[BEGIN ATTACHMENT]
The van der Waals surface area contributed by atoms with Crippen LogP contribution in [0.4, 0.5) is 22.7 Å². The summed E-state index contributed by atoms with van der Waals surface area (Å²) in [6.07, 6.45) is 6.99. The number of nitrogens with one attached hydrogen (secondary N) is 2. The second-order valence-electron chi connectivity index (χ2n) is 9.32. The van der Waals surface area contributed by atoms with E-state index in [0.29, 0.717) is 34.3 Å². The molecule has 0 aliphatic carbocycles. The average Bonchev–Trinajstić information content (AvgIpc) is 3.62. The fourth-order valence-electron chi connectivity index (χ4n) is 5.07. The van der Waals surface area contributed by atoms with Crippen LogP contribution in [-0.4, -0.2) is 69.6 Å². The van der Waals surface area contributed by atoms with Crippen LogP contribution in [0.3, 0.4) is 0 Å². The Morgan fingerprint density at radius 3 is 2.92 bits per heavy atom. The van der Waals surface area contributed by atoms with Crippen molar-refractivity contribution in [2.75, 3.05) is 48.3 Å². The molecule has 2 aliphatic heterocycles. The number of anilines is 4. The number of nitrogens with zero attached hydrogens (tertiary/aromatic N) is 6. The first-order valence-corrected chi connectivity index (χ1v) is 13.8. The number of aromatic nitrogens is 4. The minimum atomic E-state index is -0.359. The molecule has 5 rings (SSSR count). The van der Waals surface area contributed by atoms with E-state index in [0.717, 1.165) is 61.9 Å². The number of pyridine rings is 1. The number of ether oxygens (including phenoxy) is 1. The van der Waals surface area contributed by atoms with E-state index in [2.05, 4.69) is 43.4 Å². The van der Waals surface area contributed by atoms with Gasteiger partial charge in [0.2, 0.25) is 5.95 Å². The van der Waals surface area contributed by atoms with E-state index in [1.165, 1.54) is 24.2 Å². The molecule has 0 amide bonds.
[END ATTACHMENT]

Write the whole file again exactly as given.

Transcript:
The van der Waals surface area contributed by atoms with Crippen LogP contribution in [0.4, 0.5) is 22.7 Å². The summed E-state index contributed by atoms with van der Waals surface area (Å²) in [6.07, 6.45) is 6.99. The number of nitrogens with one attached hydrogen (secondary N) is 2. The second-order valence-electron chi connectivity index (χ2n) is 9.32. The van der Waals surface area contributed by atoms with E-state index in [0.29, 0.717) is 34.3 Å². The molecule has 0 aliphatic carbocycles. The average Bonchev–Trinajstić information content (AvgIpc) is 3.62. The fourth-order valence-electron chi connectivity index (χ4n) is 5.07. The van der Waals surface area contributed by atoms with Crippen LogP contribution in [-0.4, -0.2) is 69.6 Å². The van der Waals surface area contributed by atoms with Crippen LogP contribution in [0.3, 0.4) is 0 Å². The Morgan fingerprint density at radius 3 is 2.92 bits per heavy atom. The van der Waals surface area contributed by atoms with Crippen molar-refractivity contribution in [2.75, 3.05) is 48.3 Å². The molecule has 2 aliphatic heterocycles. The number of anilines is 4. The number of nitrogens with zero attached hydrogens (tertiary/aromatic N) is 6. The first-order valence-corrected chi connectivity index (χ1v) is 13.8. The number of aromatic nitrogens is 4. The minimum atomic E-state index is -0.359. The molecule has 5 rings (SSSR count). The van der Waals surface area contributed by atoms with E-state index in [0.717, 1.165) is 61.9 Å². The number of pyridine rings is 1. The number of ether oxygens (including phenoxy) is 1. The van der Waals surface area contributed by atoms with E-state index in [2.05, 4.69) is 43.4 Å². The van der Waals surface area contributed by atoms with Gasteiger partial charge in [0.2, 0.25) is 5.95 Å². The van der Waals surface area contributed by atoms with E-state index in [1.165, 1.54) is 24.2 Å². The molecule has 0 amide bonds.